Why Most Businesses Work Backwards
When starting a business most people think they have to come up with an idea or product that no one has ever thought of before.
Then they spend months and months, and thousands of pounds crafting and recrafting this unique and beautiful product until they think it’s perfect.
Then and only then do they show it to the world and find out that actually no one wants to buy it.
These are the kinds of businesses that fail every day…
Wisdom from Dr Suess
The perfect example of this is in the film The Lorax. In this film the Once-Ler set’s off in search of the perfect material for his invention the “Thneed.” He searches far and wide and eventually comes across a big fluffy tree and cuts it down.
He then begins knitting the strangest and most convoluted garment he can imagine and stands out in the town square trying to sell it. He lists all the features and benefits and shows everyone how versatile and wonderful it is…but no one buys it.
After years of researching and making this new and unique product, and not being able to sell it, he then gives up and throws it over his shoulder.
Do you see how ridiculous this ideology is? It’s so ridiculous in fact, that even Dr Seuss thought to point it out to children.
Fortunately for the Once-ler the Thneed just so happens to land on someone’s head in the shape of a hat, and someone complements them on it. Other people see them complimenting it and ask where they got it from, and soon everyone is crowding around the Once-Ler’s shop and buying all the hats he has for sale…
In reality, hardly anyone is so lucky.
Let’s take another example of a business from that film.
After cutting down all the trees in the forest to make Thneeds, the whole city becomes polluted and horrible. The foreman at the Thneed factory, after a coughing fit, turns around anecdotally to his apprentice and says: “Man, I wish we had some clean air. That’d be a million dollar business!”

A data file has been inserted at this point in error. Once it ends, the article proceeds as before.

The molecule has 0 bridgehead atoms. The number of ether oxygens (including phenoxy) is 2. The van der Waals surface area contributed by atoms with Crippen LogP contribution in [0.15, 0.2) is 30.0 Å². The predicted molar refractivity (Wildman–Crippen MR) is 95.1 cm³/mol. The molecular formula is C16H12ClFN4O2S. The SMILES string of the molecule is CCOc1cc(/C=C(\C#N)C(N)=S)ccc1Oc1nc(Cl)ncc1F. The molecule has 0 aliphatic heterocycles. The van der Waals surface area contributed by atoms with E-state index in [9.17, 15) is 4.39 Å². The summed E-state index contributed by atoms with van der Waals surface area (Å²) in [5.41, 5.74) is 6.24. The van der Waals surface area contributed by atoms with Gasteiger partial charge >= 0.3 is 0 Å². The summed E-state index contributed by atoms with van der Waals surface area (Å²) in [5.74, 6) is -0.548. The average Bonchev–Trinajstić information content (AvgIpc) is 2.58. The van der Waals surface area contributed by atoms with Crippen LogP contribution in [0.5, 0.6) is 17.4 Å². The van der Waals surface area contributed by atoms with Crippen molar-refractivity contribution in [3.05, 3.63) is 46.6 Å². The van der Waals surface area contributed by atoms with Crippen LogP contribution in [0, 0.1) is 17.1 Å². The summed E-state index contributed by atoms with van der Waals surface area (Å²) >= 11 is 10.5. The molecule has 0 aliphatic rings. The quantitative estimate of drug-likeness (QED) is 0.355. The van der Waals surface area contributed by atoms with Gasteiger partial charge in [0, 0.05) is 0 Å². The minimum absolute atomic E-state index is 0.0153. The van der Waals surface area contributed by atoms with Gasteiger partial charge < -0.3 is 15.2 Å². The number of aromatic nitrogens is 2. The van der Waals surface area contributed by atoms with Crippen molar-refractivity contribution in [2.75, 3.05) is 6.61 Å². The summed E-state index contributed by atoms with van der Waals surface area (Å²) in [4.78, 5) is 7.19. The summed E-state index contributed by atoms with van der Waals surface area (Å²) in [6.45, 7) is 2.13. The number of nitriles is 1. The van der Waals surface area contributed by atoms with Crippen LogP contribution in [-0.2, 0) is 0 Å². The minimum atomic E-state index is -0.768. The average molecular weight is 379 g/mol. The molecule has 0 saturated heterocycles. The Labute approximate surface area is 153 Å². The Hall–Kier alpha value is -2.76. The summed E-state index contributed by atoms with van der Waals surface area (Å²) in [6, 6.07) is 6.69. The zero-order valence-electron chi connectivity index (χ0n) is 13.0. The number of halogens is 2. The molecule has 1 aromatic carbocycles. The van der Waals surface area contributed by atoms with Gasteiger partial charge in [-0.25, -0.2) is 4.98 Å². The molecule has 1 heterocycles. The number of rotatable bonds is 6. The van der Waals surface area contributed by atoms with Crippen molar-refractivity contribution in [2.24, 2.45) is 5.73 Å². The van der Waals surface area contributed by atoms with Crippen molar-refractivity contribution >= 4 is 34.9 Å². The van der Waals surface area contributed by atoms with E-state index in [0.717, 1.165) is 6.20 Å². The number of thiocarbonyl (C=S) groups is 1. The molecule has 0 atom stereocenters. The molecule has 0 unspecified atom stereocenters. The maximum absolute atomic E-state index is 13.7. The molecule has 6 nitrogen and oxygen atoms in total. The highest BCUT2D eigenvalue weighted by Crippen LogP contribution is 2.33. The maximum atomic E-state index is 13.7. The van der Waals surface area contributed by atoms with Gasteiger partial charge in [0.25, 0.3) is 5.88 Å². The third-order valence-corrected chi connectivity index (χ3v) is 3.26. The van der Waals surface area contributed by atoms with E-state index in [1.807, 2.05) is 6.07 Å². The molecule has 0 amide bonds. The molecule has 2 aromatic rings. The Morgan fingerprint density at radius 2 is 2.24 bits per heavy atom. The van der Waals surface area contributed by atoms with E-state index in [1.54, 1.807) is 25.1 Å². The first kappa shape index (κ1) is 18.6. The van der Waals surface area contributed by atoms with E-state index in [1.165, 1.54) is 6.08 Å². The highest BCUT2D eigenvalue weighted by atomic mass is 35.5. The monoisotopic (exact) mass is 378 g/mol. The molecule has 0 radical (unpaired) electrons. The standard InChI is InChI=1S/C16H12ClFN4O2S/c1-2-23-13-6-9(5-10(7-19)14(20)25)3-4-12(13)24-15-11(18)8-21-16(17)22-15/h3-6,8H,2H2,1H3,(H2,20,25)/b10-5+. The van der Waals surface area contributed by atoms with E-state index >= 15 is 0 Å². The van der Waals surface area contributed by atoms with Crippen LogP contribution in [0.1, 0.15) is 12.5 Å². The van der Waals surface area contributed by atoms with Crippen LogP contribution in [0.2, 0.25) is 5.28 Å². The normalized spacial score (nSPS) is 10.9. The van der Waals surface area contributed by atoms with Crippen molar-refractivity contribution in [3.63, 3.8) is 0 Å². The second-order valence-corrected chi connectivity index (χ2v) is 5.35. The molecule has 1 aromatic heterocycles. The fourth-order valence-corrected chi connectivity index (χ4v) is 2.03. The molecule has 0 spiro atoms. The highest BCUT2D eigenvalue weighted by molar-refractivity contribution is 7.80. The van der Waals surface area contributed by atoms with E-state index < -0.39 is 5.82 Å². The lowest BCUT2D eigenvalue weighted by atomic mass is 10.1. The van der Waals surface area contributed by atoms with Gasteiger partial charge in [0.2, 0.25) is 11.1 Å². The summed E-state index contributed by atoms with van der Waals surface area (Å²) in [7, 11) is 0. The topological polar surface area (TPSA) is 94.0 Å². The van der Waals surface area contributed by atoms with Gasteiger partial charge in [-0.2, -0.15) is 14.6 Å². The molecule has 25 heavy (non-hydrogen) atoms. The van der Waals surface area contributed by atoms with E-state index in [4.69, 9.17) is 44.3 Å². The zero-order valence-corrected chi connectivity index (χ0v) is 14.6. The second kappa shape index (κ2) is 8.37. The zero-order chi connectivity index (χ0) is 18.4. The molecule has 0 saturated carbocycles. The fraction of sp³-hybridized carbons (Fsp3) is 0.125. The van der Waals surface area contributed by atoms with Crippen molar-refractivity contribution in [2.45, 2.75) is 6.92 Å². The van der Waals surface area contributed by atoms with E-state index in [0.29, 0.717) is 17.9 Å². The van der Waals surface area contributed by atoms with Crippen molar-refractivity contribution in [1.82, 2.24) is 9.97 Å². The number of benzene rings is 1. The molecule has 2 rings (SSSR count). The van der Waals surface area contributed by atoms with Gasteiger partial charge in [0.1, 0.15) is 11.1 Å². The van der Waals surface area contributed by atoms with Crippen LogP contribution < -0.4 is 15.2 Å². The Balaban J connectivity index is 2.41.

The apprentice then has the biggest “AHA!” moment in history and becomes a multi-millionaire selling bottles of fresh air.
You see how this business model works better? Smart Man Dr Suess…
The Best advice I ever Got
So why doesn’t the Thneed sell?
I’m going to give you the best piece of advice I ever got in business:
Your opinion doesn’t matter!
You are not your target audience, so what you think is unique and perfect is not necessarily what other people will think at all. This kind of thinking is a recipe for wasting your life and your talents.
Breaking down False Beliefs
So let’s break down these false beliefs and turn this business model on it’s head:
False Belief #1:
“When starting a business you have to come up with an idea or product that no one has ever thought of before.”
The problem with this belief is that, if no one has ever thought of it before, how do you know if people actually need it?
NASA spent millions of dollars developing a pen that could write in space, whilst the Russians simply used a pencil…
A much better idea is to find a market that already has lots of interest and create a product that fits in the same niche.
Go to any shop and look at any isle you want: toothpaste, dog food, mobile phones; there will be shelves and shelves of similar products all side by side. Why? Because one brand saw it was successful and jumped on board. Everyone needs toothpaste right?
Now that’s not saying that you can’t have a Unique Selling Point (USP), but your basic idea should be something you know already has a market where people are buying it.
False Belief #2:
“You need to spend months and months refining your product until it’s perfect before showing it to the world.”
First of all how do you know what’s perfect? If no one has ever seen it, you can’t have got any feedback from your target audience at all, and you are asking for failure.
Most people hold onto their ideas like they are babies, never wanting them to go out into the world because they are still young a vulnerable and they fear what people might actually think of them.
Well here’s a tip for free. Your first attempt will fail. Just like the in The Matrix “No one makes the first jump.”
The key to success in business is continuous improvement:
When starting out with a new business, create a Minimum Viable Product (MVP) then release it to a trial audience and get their feedback. They will likely tear it apart and this is what will make Mk.2 100% better.
Look at any piece of software you own and see the version. It will likely be something like 5.2.15 or something ridiculous like that. Imagine if iOS had never release because they were still waiting for iOS 9…
So now can you see why the Thneed failed and bottled air succeeded?
The Once-Ler thought he knew what people wanted, spent years perfecting it, then tried to sell it and no one came.
O’Hare Air listened to his target market, found out what they wanted, and gave it to them. This is the secret to success.
No one needs a Thneed…